Windows boot & disk repairing toolkit

Windows boot & disk repairing toolkit

Recently I had the doubtful pleasure of trying to fix a blue screen in my Windows laptop. I learned a lot, tried tens of scenarios, but nonetheless I failed to repair it. This post contains a list of the tools I used to recover the system and some hints on how to deal with various problems. I will try to answer the following questions:

What is MBR and GPT? How to rebuild BCD and fix MBR? How to clone a partition or disk to another disk or file? How to remove and create partitions? How to remove Windows Update leftovers?

BIOS, UEFI, MBR & GPT

UEFI (Unified Extensible Firmware Interface) is a successor of BIOS (Basic Input/Output System) created in 2005.

BIOS uses MBR (Master Boot Record) disk partition scheme. MBR takes the first sector (512 bytes) of the disk, before the first partition, and consists of:

  • 446 bytes of bootstrap code
  • 64 bytes for partition table (describes 4 partitions using 16 bytes each)
  • 2 magic bytes

An extensive source of details on the logical structure of disks, though not up to date (includes details about floppies!) can be found here.

UEFI supports MBR but primarily uses GPT (GUID Partition Table), which allows for disks larger than 2 TB and with more partitions. There is a simple way to detect if your disk uses MBR or GPT in Windows and Linux.

GPT disk partition scheme consists of:

  • 512 bytes of so-called Protective MBR for partial backward compatibility
  • 512 bytes of Primary GPT Header
  • 512 bytes of descriptions per every 4 partitions
  • at the end of disk, there is a copy of GPT called Secondary GPT Header

More information about GPT can be found i.a. here and here.

Toolkit

Warning

Most of these commands may damage your file system. These commands are suitable only for advanced users. Use at your own risk!

Windows and Linux ISO

If you don’t have the installation media, Microsoft provides Windows ISO for download:

As for a live versions of Linux (bootable from USB), you can try:

  • LinuxLive – choose and install virtually any Linux distribution
  • Kaspersky Rescue Disk – relatively small (600 MB) Linux distribution with basic tools and Kaspersky antivirus able to scan disk

And finally, below I listed some tools to create a bootable USB drive from those images. Note that if you cannot create an image using one tool, try another – it may work better.

Windows Toolkit

Recovery tools

There are a couple of useful command line tools available in the Windows Recovery Environment (WinRE).

Remember than WinRE enumerates partitions differently than when Windows is running, so some drives may have other letters than usual. This is not an error and don’t fix it ;).

Show and edit disks, partitions:

# diskpart

Microsoft DiskPart version 6.1.7601
Copyright (C) 1999-2008 Microsoft Corporation.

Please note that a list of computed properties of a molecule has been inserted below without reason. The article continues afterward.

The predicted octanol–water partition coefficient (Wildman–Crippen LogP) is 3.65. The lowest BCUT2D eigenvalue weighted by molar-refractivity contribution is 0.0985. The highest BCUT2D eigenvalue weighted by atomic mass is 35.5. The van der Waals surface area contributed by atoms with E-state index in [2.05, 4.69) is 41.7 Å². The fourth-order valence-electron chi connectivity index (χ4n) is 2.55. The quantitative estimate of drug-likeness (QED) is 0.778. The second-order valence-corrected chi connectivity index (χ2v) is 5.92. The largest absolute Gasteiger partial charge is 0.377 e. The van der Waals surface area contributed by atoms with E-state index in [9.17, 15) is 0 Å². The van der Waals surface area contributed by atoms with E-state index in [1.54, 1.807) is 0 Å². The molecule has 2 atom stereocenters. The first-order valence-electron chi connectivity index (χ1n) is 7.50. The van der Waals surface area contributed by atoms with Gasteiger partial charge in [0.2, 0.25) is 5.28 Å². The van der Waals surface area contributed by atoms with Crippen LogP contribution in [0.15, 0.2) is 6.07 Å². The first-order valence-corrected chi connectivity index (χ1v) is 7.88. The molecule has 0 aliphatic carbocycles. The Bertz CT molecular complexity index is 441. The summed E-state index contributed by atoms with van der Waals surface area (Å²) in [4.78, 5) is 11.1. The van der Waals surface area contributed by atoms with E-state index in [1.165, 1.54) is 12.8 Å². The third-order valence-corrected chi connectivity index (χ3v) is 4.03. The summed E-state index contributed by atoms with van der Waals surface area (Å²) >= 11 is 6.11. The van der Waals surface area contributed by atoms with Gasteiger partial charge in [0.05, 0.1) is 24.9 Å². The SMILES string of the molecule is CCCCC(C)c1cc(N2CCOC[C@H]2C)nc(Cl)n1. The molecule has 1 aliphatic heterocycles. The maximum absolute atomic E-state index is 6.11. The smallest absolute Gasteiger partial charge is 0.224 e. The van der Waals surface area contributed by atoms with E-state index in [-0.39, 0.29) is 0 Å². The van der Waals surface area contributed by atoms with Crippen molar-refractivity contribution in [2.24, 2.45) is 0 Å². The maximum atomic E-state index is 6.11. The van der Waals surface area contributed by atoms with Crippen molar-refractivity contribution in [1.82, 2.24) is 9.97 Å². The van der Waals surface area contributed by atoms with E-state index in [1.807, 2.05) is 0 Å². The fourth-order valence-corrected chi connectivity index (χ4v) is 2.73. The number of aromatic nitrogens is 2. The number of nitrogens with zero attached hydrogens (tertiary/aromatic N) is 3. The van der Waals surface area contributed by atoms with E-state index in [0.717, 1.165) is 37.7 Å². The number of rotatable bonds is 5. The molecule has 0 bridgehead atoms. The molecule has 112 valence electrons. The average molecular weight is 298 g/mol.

On computer: SONY

DISKPART> list disk

  Disk ###  Status         Size     Free     Dyn  Gpt
  --------  -------------  -------  -------  ---  ---
  Disk 0    Online          111 GB      0 B
  Disk 1    Online           29 GB    18 GB

DISKPART> list volume

  Volume ###  Ltr  Label        Fs     Type        Size     Status     Info
  ----------  ---  -----------  -----  ----------  -------  ---------  --------
  Volume 0     D   System Rese  NTFS   Partition    100 MB  Healthy
  Volume 1     C                NTFS   Partition    111 GB  Healthy    System

DISKPART> select disk 0

Disk 0 is now the selected disk.

DISKPART> list partition

  Partition ###  Type              Size     Offset
  -------------  ----------------  -------  -------
  Partition 1    Primary            100 MB  1024 KB
  Partition 2    Primary            111 GB   101 MB

Identify partitions: at some point, it is necessary to know which partition contains the bootloader and which contains the Windows installation. There are probably some more reliable ways, but I first list all partitions (diskpart –> list volume). By checking Type (Partition) and Size of partitions I identify the probable partitions:

# diskpart

Microsoft DiskPart version 6.1.7601
Copyright (C) 1999-2008 Microsoft Corporation.
On computer: SONY

DISKPART> list volume

  Volume ###  Ltr  Label        Fs     Type        Size     Status     Info
  ----------  ---  -----------  -----  ----------  -------  ---------  --------
  Volume 0     E                       DVD-ROM         0 B  No Media
  Volume 1     C   System Rese  NTFS   Partition    350 MB  Healthy
  Volume 2     D   SYSTEM       NTFS   Partition    111 GB  Healthy
  Volume 3     F                NTFS   Removable   3744 MB  Healthy

Partitions C:\ and D:\ look interesting. The one with Boot (hidden) folder is the system partition, the one with the Windows folder is the Windows installation partition (boot partition):

# dir C:\Boot
# dir D:\Boot
# dir C:\Windows
# dir D:\Windows

Notepad – the notepad command is available to make some notes or open log files (notepad c:\dism.log).

Check disk – scan disk, repair errors and bad sectors:

# chkdsk /R